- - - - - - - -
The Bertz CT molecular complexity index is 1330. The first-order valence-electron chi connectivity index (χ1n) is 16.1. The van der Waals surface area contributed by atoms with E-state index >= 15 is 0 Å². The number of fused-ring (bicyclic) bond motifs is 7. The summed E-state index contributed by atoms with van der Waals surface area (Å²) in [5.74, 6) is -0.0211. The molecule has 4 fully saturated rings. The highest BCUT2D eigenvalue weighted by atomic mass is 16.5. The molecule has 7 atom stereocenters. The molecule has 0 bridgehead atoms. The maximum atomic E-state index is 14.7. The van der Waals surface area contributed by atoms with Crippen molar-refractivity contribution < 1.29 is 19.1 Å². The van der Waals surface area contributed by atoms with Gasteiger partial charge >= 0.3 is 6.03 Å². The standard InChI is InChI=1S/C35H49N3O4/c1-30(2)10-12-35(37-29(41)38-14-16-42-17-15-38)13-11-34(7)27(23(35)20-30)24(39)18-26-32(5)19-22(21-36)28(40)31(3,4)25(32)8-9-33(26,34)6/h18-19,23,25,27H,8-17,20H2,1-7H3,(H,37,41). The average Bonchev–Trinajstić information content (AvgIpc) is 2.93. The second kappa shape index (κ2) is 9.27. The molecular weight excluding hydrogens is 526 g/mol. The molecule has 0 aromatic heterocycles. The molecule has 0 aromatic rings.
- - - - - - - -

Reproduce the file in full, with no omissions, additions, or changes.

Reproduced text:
The Bertz CT molecular complexity index is 1330. The first-order valence-electron chi connectivity index (χ1n) is 16.1. The van der Waals surface area contributed by atoms with E-state index >= 15 is 0 Å². The number of fused-ring (bicyclic) bond motifs is 7. The summed E-state index contributed by atoms with van der Waals surface area (Å²) in [5.74, 6) is -0.0211. The molecule has 4 fully saturated rings. The highest BCUT2D eigenvalue weighted by atomic mass is 16.5. The molecule has 7 atom stereocenters. The molecule has 0 bridgehead atoms. The maximum atomic E-state index is 14.7. The van der Waals surface area contributed by atoms with Crippen molar-refractivity contribution < 1.29 is 19.1 Å². The van der Waals surface area contributed by atoms with Gasteiger partial charge >= 0.3 is 6.03 Å². The standard InChI is InChI=1S/C35H49N3O4/c1-30(2)10-12-35(37-29(41)38-14-16-42-17-15-38)13-11-34(7)27(23(35)20-30)24(39)18-26-32(5)19-22(21-36)28(40)31(3,4)25(32)8-9-33(26,34)6/h18-19,23,25,27H,8-17,20H2,1-7H3,(H,37,41). The average Bonchev–Trinajstić information content (AvgIpc) is 2.93. The second kappa shape index (κ2) is 9.27. The molecular weight excluding hydrogens is 526 g/mol. The molecule has 0 aromatic heterocycles. The molecule has 0 aromatic rings.